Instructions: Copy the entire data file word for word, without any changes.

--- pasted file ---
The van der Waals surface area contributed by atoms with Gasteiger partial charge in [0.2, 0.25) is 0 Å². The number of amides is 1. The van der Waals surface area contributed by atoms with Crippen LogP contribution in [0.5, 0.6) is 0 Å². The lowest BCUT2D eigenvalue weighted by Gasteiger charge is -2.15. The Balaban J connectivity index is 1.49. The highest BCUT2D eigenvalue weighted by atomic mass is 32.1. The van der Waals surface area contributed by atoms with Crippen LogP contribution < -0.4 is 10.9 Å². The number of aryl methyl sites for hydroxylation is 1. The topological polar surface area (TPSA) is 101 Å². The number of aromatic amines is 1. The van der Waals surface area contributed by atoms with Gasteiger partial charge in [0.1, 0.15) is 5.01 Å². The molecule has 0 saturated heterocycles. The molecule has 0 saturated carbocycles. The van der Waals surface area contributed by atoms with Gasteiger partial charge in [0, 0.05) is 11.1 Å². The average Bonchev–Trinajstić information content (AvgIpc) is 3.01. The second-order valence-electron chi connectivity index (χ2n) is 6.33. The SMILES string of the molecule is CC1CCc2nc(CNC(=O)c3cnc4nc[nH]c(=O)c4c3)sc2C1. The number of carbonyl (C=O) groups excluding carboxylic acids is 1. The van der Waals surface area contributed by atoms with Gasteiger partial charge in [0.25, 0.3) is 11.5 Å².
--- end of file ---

The van der Waals surface area contributed by atoms with Gasteiger partial charge in [0.2, 0.25) is 0 Å². The number of amides is 1. The van der Waals surface area contributed by atoms with Crippen LogP contribution in [0.5, 0.6) is 0 Å². The lowest BCUT2D eigenvalue weighted by Gasteiger charge is -2.15. The Balaban J connectivity index is 1.49. The highest BCUT2D eigenvalue weighted by atomic mass is 32.1. The van der Waals surface area contributed by atoms with Crippen LogP contribution < -0.4 is 10.9 Å². The number of aryl methyl sites for hydroxylation is 1. The topological polar surface area (TPSA) is 101 Å². The number of aromatic amines is 1. The van der Waals surface area contributed by atoms with Gasteiger partial charge in [0.1, 0.15) is 5.01 Å². The molecule has 0 saturated heterocycles. The molecule has 0 saturated carbocycles. The van der Waals surface area contributed by atoms with Gasteiger partial charge in [0, 0.05) is 11.1 Å². The average Bonchev–Trinajstić information content (AvgIpc) is 3.01. The second-order valence-electron chi connectivity index (χ2n) is 6.33. The SMILES string of the molecule is CC1CCc2nc(CNC(=O)c3cnc4nc[nH]c(=O)c4c3)sc2C1. The number of carbonyl (C=O) groups excluding carboxylic acids is 1. The van der Waals surface area contributed by atoms with Gasteiger partial charge in [0.25, 0.3) is 11.5 Å².